In Self-Defense: Black Female Journalists, Media Activism & the Rosa Lee Ingram Case
In January 1948, Rosa Lee Ingram, a recently widowed Black sharecropper and her two sons were convicted and sentenced to death for the November 1947 death of her white neighbor John Ethan Stratford. This violent dispute shook the race-dynamics in Georgia and transformed into the post-World War II global debate of human rights through the perspective of Black women’s experiences. Black newspapers joined the fight and publicized the Ingram case. This study will examine the Rosa Lee Ingram and the media activism used by Black women to advocated for themselves. Ingram’s case addressed intersectional issues of race, gender and class because of the multi-levels of her oppression. Scholars Dayo Gore and Sarah Haley stated the social justice campaign made Ingram into a symbolic figure and pushed Black women’s experiences with sexualized racial violence to the center of debate.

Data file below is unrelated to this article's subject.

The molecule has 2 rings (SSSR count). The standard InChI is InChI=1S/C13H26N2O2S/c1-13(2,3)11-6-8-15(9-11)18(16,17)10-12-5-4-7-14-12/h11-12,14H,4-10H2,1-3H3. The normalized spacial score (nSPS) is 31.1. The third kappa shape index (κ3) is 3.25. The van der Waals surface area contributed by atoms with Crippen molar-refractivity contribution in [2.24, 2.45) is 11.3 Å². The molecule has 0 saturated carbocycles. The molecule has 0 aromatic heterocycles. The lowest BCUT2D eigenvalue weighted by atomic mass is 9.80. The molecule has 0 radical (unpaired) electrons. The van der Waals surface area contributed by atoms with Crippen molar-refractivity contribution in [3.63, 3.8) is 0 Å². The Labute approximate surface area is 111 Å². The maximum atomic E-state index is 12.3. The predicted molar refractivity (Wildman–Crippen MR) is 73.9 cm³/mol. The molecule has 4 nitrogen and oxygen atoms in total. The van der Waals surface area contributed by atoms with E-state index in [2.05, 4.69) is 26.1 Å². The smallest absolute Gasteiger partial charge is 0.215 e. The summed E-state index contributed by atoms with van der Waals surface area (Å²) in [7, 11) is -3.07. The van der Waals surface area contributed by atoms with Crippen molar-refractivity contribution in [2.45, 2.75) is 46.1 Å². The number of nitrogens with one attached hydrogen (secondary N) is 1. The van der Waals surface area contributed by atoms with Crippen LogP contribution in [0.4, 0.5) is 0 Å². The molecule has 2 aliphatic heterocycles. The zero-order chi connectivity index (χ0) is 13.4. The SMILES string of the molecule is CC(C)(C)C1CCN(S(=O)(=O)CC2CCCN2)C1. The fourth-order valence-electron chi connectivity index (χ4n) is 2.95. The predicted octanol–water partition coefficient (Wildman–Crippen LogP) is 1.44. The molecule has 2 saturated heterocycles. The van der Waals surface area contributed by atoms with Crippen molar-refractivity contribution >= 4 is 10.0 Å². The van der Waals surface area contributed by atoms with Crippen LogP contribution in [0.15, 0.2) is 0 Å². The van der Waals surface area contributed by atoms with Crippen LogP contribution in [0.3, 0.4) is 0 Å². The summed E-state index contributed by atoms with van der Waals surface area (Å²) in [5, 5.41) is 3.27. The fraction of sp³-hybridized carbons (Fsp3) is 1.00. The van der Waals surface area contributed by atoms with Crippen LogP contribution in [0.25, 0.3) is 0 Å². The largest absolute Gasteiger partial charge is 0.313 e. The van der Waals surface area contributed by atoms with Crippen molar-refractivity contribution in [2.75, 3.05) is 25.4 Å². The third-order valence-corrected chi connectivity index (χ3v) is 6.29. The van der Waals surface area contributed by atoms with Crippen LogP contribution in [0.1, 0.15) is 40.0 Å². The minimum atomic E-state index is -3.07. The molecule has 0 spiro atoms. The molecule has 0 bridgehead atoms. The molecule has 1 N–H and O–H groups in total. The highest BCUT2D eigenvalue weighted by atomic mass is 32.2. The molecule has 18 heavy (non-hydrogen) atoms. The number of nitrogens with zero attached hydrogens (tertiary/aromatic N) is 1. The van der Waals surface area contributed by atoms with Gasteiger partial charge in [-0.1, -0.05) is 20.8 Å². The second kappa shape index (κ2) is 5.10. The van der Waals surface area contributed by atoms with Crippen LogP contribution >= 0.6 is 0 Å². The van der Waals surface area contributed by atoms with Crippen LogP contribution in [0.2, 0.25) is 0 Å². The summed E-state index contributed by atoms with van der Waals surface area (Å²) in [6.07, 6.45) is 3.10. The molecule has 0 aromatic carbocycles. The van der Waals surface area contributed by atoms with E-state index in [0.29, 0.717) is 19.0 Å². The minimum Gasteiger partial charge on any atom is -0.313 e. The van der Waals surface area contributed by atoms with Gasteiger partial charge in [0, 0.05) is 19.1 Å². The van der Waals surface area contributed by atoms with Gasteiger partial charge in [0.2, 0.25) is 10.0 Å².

For Black women activists, the Ingram case signaled a shift in the narrative of Black women’s experiences. Black female journalists were primed to be at the forefront of the coverage of the case because it was more than just a story for them, but served a touchstone to their daily lived-experiences. The media writings and campaigns about the Ingram case were examined to explore the media discourses as they evolved over time. How did color line rhetoric turn into human rights or intersectional language? What was the role of the media, specifically Black female journalists? Historian Marable Manning stated Blacks in the post-war period were both anti-racist and anti-integrationist, in a sense they opposed Jim Crow, but advocated for all Black economic, political and social liberation. Scholars stated after World War II, a questioning of racial hierarchies and identities challenged both Blacks and whites. This study uncovers the history of Black women’s media activism prior to the Civil Rights Movement.
Rachel Grant is a doctoral candidate at the University of Missouri School of Journalism. Her research focuses on media studies of race, gender and class, specifically focusing on social movements and Black female journalists.
Nathaniel Hearn, University of New Orleans
Subliminal Messaging in Olympia as Propaganda